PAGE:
Apple stock is historically expensive after the biggest year in a decade

Apple stock is expensive historically after the best year in the decade

On the last day of 2019, Apple (AAPL) stock shut off one year of explosive growth and another main metric reached a high at the historic level also. Trailing price-to-earnings (P/E), ratio progressively escalated this year along with its stock price. According to FactSet, Apple started the year with a previous P/E ratio just above thirteen, less than its five-year average of 16.2, before ending 2019 at 24.7, its peak point since 2010. The trailing ratio of P/E is the price per single share of a stock divided overall earnings per share during the last twelve months.

Investors usually use it as a shorthand metric to find how expensive a stock is; however it is not perfect, as it doesn’t account for debt and cash and based on previous performance else than future expectations. The forward-looking P/E of the company that measures price/share divided by projected earnings during the next twelve months is 21.8, that is also expensive in the history of the company. An increase in the P/E ratio of the company could mean that investors expect growth of earnings in the future, so they might keen to pay more now. Though, it might also be a sign of threat that the stock overvalued.

Apple’s Stellar year sent its P/E ratio soaring

Price-to-earnings ratio (last twelve months) since the beginning of 2019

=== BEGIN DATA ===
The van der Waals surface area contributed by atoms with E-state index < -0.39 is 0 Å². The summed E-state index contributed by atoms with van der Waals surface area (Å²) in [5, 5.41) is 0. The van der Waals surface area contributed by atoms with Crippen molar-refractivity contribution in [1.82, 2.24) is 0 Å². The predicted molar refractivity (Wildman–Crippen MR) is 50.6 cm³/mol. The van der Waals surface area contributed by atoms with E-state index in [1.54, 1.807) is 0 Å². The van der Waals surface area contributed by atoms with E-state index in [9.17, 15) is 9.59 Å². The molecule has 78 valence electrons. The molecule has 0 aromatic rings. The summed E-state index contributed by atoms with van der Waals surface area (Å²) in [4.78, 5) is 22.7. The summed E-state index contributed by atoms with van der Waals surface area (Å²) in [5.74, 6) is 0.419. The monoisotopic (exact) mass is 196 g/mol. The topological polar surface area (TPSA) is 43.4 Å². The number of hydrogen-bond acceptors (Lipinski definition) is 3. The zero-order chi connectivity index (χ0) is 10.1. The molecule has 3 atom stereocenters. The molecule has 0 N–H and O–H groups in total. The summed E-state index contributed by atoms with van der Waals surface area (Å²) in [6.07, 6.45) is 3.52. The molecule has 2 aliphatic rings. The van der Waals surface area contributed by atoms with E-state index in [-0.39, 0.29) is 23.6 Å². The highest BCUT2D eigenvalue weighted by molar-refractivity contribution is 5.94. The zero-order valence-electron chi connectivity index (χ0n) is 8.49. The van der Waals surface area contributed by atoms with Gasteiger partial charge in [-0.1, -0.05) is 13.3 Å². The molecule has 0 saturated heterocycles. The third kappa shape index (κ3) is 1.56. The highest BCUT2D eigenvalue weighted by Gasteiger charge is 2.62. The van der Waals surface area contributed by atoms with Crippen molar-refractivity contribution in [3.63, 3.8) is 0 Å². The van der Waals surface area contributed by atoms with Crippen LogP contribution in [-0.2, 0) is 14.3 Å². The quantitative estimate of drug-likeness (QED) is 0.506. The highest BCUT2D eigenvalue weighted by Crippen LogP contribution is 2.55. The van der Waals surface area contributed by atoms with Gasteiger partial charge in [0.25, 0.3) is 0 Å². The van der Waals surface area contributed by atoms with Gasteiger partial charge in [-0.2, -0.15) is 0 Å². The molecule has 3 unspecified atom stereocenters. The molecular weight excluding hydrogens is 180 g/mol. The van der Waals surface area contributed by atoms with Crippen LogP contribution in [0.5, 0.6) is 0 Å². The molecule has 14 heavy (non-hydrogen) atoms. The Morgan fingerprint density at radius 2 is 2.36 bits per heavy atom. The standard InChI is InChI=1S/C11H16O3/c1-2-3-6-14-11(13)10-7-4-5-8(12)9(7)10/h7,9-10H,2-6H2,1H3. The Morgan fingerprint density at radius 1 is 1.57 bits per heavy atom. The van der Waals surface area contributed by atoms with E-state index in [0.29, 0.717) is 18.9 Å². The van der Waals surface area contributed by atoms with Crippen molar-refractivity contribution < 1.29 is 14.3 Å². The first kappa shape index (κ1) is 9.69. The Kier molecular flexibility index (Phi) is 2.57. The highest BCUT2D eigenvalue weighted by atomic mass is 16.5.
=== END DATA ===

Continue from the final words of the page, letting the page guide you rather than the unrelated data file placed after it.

Apple stock is historically expensive after the biggest year in a decade

Apple basically had a less ratio of P/E as compared to its mega-cap technology peers. When the P/E ratio of Apple was about ten in 2016, venture capitalist Marc Andreessen tweet that, since deleted, that stock of Apple trades like a steel mill on its way out of business. Whereas the present figure is remarkably high for Apple, still it’s under the average for the S&P 500 IT index, that consists of seventy companies, but excludes internet firms including Alphabet, Netflix, Amazon and Facebook. According to FactSet, the average ratio of P/E in that index is now twenty-six, above from twenty, at the start of the year.

Jeriel Ong, the analyst of Deutsche Bank, said that several factors drove up the P/E ratio of Apple this year, including a general market drift and bearish expectations about Apple earlier this year. Ong said that investors demonstrated iPhones as a continuously falling business but sentiment improved, and now, he expects growth year-over-year. Not only iPhone 11 did improvement about expectations, but investors also started to look ahead to the iPhone 5G 2020 cycle, that expected to be a super cycle. Wearable devices of Apple also performed well, he added.

2019 Closing P/E ratio of major tech giants

Back in 2012, Apple started to trade at a discount to the S&P 500 with the P/E multiple reducing to 10-12x at that point S&P 500 was 12-13x; thus the idea that it might now trade at a point 3-4x premium to the S&P 500 at 18.5x is exciting indeed. The P/E ratio of Apple still ranks among the lowest as compared with the other mega tech stocks. Amazon is closing out the with a P/E of 81.8, Facebook with 32.8, Microsoft with 29.7 and Alphabet, the Google-parent firm ending up with 28.7.

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